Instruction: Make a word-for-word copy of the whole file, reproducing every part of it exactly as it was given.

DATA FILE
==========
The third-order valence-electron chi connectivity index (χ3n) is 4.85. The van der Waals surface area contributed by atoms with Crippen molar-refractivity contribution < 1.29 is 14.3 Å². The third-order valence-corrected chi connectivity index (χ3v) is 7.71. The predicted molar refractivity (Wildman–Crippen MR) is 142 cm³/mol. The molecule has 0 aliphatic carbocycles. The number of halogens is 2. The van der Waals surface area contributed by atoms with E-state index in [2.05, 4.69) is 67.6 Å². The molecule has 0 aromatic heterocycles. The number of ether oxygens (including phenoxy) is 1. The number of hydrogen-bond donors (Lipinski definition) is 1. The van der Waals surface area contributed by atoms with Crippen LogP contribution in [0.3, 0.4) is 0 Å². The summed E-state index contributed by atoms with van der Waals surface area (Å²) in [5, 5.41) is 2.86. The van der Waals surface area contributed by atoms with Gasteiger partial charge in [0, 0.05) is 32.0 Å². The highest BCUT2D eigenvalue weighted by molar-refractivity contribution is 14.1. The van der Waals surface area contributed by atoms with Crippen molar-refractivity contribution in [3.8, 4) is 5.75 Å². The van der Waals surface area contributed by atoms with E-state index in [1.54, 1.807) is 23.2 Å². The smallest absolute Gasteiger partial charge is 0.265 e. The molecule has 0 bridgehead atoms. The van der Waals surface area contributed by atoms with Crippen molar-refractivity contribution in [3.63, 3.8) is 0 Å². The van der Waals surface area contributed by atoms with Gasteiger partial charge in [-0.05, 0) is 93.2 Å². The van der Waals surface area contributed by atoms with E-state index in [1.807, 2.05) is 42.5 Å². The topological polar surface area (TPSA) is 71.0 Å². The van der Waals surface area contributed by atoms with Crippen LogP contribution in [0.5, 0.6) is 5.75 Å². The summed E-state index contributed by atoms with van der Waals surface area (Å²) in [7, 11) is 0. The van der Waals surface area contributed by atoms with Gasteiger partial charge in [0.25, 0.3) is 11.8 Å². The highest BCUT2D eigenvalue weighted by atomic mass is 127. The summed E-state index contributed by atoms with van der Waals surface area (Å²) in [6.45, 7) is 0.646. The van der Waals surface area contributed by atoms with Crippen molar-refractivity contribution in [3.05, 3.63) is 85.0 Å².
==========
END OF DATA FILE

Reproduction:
The third-order valence-electron chi connectivity index (χ3n) is 4.85. The van der Waals surface area contributed by atoms with Crippen molar-refractivity contribution < 1.29 is 14.3 Å². The third-order valence-corrected chi connectivity index (χ3v) is 7.71. The predicted molar refractivity (Wildman–Crippen MR) is 142 cm³/mol. The molecule has 0 aliphatic carbocycles. The number of halogens is 2. The van der Waals surface area contributed by atoms with E-state index in [2.05, 4.69) is 67.6 Å². The molecule has 0 aromatic heterocycles. The number of ether oxygens (including phenoxy) is 1. The number of hydrogen-bond donors (Lipinski definition) is 1. The van der Waals surface area contributed by atoms with Crippen LogP contribution in [0.3, 0.4) is 0 Å². The summed E-state index contributed by atoms with van der Waals surface area (Å²) in [5, 5.41) is 2.86. The van der Waals surface area contributed by atoms with Gasteiger partial charge in [0, 0.05) is 32.0 Å². The highest BCUT2D eigenvalue weighted by molar-refractivity contribution is 14.1. The van der Waals surface area contributed by atoms with Crippen molar-refractivity contribution in [3.8, 4) is 5.75 Å². The van der Waals surface area contributed by atoms with E-state index in [1.54, 1.807) is 23.2 Å². The smallest absolute Gasteiger partial charge is 0.265 e. The molecule has 0 bridgehead atoms. The van der Waals surface area contributed by atoms with Crippen molar-refractivity contribution in [3.63, 3.8) is 0 Å². The van der Waals surface area contributed by atoms with Gasteiger partial charge in [-0.05, 0) is 93.2 Å². The van der Waals surface area contributed by atoms with E-state index in [1.807, 2.05) is 42.5 Å². The topological polar surface area (TPSA) is 71.0 Å². The van der Waals surface area contributed by atoms with Crippen LogP contribution in [0.5, 0.6) is 5.75 Å². The summed E-state index contributed by atoms with van der Waals surface area (Å²) in [7, 11) is 0. The van der Waals surface area contributed by atoms with Gasteiger partial charge in [0.25, 0.3) is 11.8 Å². The highest BCUT2D eigenvalue weighted by atomic mass is 127. The summed E-state index contributed by atoms with van der Waals surface area (Å²) in [6.45, 7) is 0.646. The van der Waals surface area contributed by atoms with Crippen molar-refractivity contribution in [3.05, 3.63) is 85.0 Å².